• http://None Kathi Booth

    Qodrn,
    I don’t think parents have an option to remove/opt a child out of the ALD. This is just another example of HUSD not doing its homework and planning before instituting a new program.

  • qodrn

    I don’t know about that; if a parent makes enough noise, things sometimes actually happen even in HUSD.

  • Watchdog

    Maybe not related to the subject above, but I feel this needs public attention. Why doesn’t the Personnel Commision members have e-mail addresses available to be able to contact them on issues concerning employee’s complaints to bring to their attention?

    Maybe if they had contact e-mail available, more issues would’nt go unnoticed.

  • http://None Kathi Booth

    Watchdog,
    I think that is a very important question. It would seem to me that they should be just as accessable as a board member. Perhaps you should go to the next Personnel Commission meeting and pose that question and maybe you should also pose the same question to the board during comments from the community.

  • John W. Kyle

    All;

    Do you speak by use of acronyms?

    ADA Average daily Attendance
    ALD Academic Language Development
    API Academic Performance Index
    AVP Adequate yearly progress
    CAHSEE California High School Exit Examination
    CBEDS California Basic Educational Data System
    CELDT California English language Development Test
    CST California Standards Test
    CWA Child Welfare and Attendance
    EIA Economic Impact Aid
    ELA English language Arts
    ELD English Language Development
    FAPE Free and Appropriate Education
    FEP Fluent English Proficient
    FTE Full Time Equivalent
    IDSG Intentional Data Study Groups

    There are 29 additional acronyms on the list which is now supplied with each HUSD Trustee meeting agenda…. Unfortunately the Spanish speaking parents are not supplied a translation…. Perhaps some kind soul will bring this ommission to the attention of the Trustees….

    In the meantime blog contributors or those simply curious, can use this material presently provided only in English.

  • mmb

    The fact is neither ELD or ALD are providing an efficient way to ensure language development at any level. The ELL vs non ELL ratios tend to be pretty uneven and accurate leveling or placement remains an issue. We are currently placing them unnecessarily in the wrong levels and with mixed grades and limited results. The School District is over thinking this and the children are suffering because of it. The fact is it does not matter what language is spoken at home, language deficiencies are present in all children because hello they are children. It does not make any sense to separate the children based on what language is spoken at home. There needs to be a way to asses ALL children and then separate based on language development levels and needs. This would ensure that no matter what background all children are offered language development assistance at the appropriate level it be low, grade level or advanced. I’m not saying that we should not be aware and help children who are learning English, I just believe we would have better results if we combined our efforts to ensure that the leveling is accurate. If after such assessment is made available to ALL children there continues to be deficiencies in placement the parents and teachers should have a say as to how the child can receive further assistance. This is coming from an ELL parent.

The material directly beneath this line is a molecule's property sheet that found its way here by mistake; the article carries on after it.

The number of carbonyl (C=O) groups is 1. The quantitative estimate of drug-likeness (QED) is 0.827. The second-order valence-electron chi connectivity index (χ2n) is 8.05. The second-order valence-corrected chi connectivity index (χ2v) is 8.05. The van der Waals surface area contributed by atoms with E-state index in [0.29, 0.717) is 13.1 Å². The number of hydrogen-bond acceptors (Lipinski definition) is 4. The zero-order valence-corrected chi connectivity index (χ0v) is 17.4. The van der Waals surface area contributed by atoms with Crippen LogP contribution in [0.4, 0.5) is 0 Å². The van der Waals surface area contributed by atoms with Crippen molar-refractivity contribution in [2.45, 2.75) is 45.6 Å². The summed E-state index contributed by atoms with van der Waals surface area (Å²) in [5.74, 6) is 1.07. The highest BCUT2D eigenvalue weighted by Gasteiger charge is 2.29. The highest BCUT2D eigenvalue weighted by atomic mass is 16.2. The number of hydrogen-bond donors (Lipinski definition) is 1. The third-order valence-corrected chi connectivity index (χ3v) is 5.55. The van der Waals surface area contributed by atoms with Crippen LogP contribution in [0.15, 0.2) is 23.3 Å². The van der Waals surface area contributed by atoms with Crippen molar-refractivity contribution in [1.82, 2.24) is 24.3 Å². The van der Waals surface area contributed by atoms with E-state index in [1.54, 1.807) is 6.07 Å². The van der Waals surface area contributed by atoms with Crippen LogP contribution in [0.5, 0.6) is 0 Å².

• John W. Kyle

    All

    Finally, a story appearing in today’s issue of the Review, which might be considered proactive in it’s attempt to draw attention to the truancy problem at HUSD.

    Typical of HUSD, the recited approach to the problem is timid ! The story recites just how timid is the approach by administration!
    Ms. Jan Stephenson is a bleeding heart whose timidity is recited by her reputed belief that taking a parent to court for failure to asssure attendence is not an ideal solution. Of course not! It is however an assurance that a neglectful parent’s attention is centered on responsibility!

    If I were a member of HEA, I would be compelled to see inattention to the problem is a ditrect cause of the failing negotiations as between HEAS and the Administration. The same applies to the other two unions, or as we say in some circlesd, ythe non-bargaining units.

    To sustain the losses at one high school, reputed to be $4,492. per day, is seen by me to be an act of neglect in performance of duty by administration.

    While serving in the Army’s forces in western Germany in the mid 1950’s, I trook a course in conversational German, ( frequently interrupted by demands of duty,). During that class, taught by a former member of the wehrmacht who was fortunate enough to be ’captured’ in Tunisia and provided a POW’s vacation in Canada. He explained a situation within the educational system of Western Germany. At age 13, ’the system’ decided how your future education would o9ccur. If your grades and teachers recommended the eauivalent of higfh school, that is what you received; other wise you were assigned to a ’trade school’. Wich trade school depended upon mental acuity. That concept has resulted in recognion of the fact that some of the finest machine tool work available to that economy is a direct result of recognition thayt college is not for everyone!